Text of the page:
Soda Ash for Tie-Dye – EVERYTHING you need to know

Soda ash for tie-dye FI

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Ah, soda ash – totally necessary for tie-dye yet totally mysterious to many!

This guide will tell you everything you need to know about using soda ash for tie-dye – even if you slept through chemistry class.

You’ll learn what it is, how (and why) it works, and how to use it in all sorts of different tie-dye techniques.

As usual, we’re talking about fiber-reactive dyes, like Procion. If you’re using other dyes soda ash may or may not work.

OK, let’s get started.

What is soda ash?

Soda ash is sodium carbonate – Na2CO3.

In tie-dyeing, soda ash helps the dye to stick.

It enables the dye molecules to bond permanently with the fabric molecules by providing an alkaline pH of 10.5 – 11.

So whenever you use soda ash you have to think of how it’s reaching both the dye and the fabric, and helping the dye stick to the fabric.

Soaking fabric before applying dye = dye will bond as soon as it hits the fabric

Mixing with dye = dye will bond as soon as it hits the fabric

Sprinkling over an ice dye = dye will soak through fabric, spread and blend, then the soda ash will bond it to the fabric

Adding soda ash solution to low water immersion = dye will soak through fabric, spread and blend, then the soda ash will bond it to the fabric

If you begin thinking of it like that you can see the possibilities, while also making sure it’s a practical way to use it.

Tie-dyeing with soda ash

Now, let’s look at some practical ways to use soda ash.


Soda ash is mildly caustic (remember the pH above?) and can irritate skin and airways. Always wear gloves and a mask when handling soda ash or anything you have soaked in the solution.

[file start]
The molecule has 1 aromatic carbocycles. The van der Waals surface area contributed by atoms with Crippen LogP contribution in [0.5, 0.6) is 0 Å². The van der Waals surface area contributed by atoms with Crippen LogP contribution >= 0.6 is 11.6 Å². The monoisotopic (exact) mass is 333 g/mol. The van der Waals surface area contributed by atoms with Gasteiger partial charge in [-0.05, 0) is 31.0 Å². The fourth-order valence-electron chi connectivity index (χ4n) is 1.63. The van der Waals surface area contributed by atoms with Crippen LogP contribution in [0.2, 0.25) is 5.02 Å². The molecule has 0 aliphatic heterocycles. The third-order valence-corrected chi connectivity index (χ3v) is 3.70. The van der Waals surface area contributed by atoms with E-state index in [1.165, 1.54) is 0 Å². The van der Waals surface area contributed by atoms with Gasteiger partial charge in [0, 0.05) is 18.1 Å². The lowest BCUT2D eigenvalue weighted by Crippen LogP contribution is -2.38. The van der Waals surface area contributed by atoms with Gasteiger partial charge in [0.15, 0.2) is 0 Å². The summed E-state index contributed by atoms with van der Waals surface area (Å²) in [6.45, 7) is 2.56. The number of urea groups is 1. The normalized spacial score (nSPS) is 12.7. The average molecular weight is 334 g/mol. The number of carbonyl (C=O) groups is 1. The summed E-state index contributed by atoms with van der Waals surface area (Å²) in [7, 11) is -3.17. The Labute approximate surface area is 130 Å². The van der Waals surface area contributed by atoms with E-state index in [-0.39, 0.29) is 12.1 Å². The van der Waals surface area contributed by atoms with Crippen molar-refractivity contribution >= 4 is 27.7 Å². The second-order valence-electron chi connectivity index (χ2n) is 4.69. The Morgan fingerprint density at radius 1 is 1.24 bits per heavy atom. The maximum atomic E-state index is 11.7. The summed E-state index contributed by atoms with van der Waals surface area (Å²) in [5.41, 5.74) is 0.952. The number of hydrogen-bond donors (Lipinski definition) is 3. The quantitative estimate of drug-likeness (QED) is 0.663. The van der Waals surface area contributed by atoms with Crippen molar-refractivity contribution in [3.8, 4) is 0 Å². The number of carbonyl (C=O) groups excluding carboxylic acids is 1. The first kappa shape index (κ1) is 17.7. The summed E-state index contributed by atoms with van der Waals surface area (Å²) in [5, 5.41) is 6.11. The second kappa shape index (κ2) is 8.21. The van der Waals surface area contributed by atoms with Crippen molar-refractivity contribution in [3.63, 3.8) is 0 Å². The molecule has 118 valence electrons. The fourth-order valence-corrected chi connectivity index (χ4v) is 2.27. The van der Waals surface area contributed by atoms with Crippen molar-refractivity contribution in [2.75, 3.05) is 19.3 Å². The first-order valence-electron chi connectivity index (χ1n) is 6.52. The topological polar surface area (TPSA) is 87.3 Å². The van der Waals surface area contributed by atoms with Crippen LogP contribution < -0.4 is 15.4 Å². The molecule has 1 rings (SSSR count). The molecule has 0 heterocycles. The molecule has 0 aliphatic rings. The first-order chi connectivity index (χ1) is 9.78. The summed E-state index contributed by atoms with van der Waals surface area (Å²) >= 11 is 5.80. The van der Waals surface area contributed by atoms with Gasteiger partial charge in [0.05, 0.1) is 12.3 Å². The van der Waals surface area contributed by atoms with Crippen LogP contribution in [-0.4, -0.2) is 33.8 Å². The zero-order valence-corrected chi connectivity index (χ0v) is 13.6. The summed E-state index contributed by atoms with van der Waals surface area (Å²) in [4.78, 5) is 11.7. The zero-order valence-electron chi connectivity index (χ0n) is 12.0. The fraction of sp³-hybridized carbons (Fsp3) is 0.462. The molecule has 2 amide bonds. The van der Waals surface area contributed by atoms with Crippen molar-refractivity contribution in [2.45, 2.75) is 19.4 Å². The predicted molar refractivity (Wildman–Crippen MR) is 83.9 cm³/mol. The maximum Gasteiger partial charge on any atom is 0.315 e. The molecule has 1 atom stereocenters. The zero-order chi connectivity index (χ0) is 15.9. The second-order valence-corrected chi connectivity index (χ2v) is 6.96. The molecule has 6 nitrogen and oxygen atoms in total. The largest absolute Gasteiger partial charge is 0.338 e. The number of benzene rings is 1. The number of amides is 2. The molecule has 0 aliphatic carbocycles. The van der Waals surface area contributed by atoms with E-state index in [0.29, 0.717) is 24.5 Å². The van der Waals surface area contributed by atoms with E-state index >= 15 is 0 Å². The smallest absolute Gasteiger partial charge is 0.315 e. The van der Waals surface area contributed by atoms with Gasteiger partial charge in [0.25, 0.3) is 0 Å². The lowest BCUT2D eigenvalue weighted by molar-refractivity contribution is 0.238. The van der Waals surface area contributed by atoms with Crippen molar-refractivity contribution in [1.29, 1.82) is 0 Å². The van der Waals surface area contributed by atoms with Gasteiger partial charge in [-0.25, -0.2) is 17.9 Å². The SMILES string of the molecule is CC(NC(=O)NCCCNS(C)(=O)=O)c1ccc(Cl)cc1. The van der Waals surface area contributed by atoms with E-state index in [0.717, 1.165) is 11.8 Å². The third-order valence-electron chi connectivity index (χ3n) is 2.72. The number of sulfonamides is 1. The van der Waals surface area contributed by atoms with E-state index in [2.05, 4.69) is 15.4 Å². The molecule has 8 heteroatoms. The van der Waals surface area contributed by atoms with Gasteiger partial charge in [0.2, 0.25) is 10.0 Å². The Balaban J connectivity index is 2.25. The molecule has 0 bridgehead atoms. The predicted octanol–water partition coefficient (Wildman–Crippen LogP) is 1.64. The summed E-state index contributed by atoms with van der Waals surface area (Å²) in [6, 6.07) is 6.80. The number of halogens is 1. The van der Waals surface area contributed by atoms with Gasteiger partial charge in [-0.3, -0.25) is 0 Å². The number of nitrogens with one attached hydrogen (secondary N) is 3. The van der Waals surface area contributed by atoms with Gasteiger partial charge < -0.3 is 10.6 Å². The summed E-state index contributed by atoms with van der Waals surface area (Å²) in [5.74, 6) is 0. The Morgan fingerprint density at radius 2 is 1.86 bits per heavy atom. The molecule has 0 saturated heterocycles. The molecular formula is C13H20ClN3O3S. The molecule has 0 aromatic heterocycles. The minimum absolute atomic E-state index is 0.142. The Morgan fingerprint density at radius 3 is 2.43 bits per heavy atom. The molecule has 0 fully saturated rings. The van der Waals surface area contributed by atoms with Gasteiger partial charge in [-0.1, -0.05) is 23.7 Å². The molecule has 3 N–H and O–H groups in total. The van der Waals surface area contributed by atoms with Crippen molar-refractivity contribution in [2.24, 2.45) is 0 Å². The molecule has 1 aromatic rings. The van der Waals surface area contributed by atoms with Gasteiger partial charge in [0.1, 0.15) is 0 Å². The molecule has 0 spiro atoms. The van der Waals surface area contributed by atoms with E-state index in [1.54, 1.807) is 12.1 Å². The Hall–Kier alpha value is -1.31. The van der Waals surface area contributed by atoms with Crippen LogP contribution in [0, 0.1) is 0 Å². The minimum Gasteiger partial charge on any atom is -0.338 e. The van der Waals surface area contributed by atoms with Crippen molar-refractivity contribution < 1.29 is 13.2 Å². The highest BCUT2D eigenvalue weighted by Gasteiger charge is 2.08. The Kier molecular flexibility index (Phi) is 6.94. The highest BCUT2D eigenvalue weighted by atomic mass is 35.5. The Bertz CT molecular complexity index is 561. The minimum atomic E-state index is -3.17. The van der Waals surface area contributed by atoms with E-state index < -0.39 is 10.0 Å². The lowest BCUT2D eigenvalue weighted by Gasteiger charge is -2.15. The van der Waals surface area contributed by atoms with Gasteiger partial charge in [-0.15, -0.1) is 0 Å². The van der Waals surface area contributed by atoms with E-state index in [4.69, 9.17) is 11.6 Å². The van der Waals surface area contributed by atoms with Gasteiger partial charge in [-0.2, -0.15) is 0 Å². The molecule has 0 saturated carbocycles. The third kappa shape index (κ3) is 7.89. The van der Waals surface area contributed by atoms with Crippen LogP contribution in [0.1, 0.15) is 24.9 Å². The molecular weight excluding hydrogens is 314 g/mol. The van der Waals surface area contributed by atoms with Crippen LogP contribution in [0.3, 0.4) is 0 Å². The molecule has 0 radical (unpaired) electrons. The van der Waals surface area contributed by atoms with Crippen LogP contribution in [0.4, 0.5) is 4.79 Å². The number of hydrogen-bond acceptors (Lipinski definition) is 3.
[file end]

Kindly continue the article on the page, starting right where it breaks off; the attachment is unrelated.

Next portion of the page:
How to pre-soak tie-dye

The most common way to apply soda ash is to pre-soak, and it’s pretty simple. In fact, I cover the entire process in just a couple of minutes in this video!

The video gives you a few tricks to make your soda ash solution quickly and easier, but if you prefer to read here are the basic instructions.

  1. Soda ash ratio – Add 1 cup of soda ash to 4 litres of warm water
  2. Mix well until it’s dissolved
  3. Soak the items to be dyed in the solution for at least twenty minutes
  4. Wring, spin, or completely dry the item before applying the dye

I use a large bucket with a lid. Plastic crates also work well. Anything over about 10L will provide enough space for a decent day of dyeing projects.

View of soda ash bucket from above, with items to tie-dye soaking

You can use soaked items for liquid dyeing or ice dyeing. The dye will bond almost immediately to the fabric.

Should you tie before or after soaking? Either way works, it’s your choice.

You can leave the items to soak for a long time, they don’t degrade. Mine usually sit there for weeks before I get around to them. Some people even soak, dry, then fold up and store for when they’re ready to tie-dye.

Finally, you can keep the soda ash solution indefinitely – I simply top mine up when it gets low.

Mixing liquid dye with soda ash

You can also add soda ash directly to your dye liquid, and it’s pretty quick and easy.

  • Soda ash to dye ratio: 1 tsp of soda ash (8g) for each cup of dye (250mL)
  • You will need warm water to dissolve it properly.

Once it’s mixed you can apply the dye as normal.

However, you can’t store the mixed dye – you’ll need to use it in a single dye session.

Pre-mixed bottles of dye for tie-dyeing

Ice-dyeing with soda ash

You have a couple of options with ice-dyeing.

  1. Soak your item in soda ash solution, dry or part-dry, then fold and apply ice and dye. You can leave it at that, or sprinkle a little more soda ash powder on top – just to be safe.
  2. Don’t soak your item. Apply dye and ice, and also apply soda ash. You can mix soda ash with the dye, or layer one above and one below the dye.
  3. Don’t soak your item. Apply dye and ice. When it’s melted, irrigate using the instructions below, OR apply another layer of ice with soda ash. These methods work well if you’re using a lot of dye, as one layer of ice usually won’t be enough to dissolve all the dye.
Adding soda ash to an ice dye – more ice was placed on top

How about just freezing the soda ash ice cubes?! Genius idea, right?

Yeah, I thought that too, but I was wrong – it must lower the freezing point because it doesn’t freeze properly, and I had slushy mush.

Where do I buy soda ash?

Soda ash can be tricky to find.

You can buy it in laundry sections of supermarkets, but you need to ensure that it is pure sodium carbonate – it can often have optical whiteners, scents, or other additives.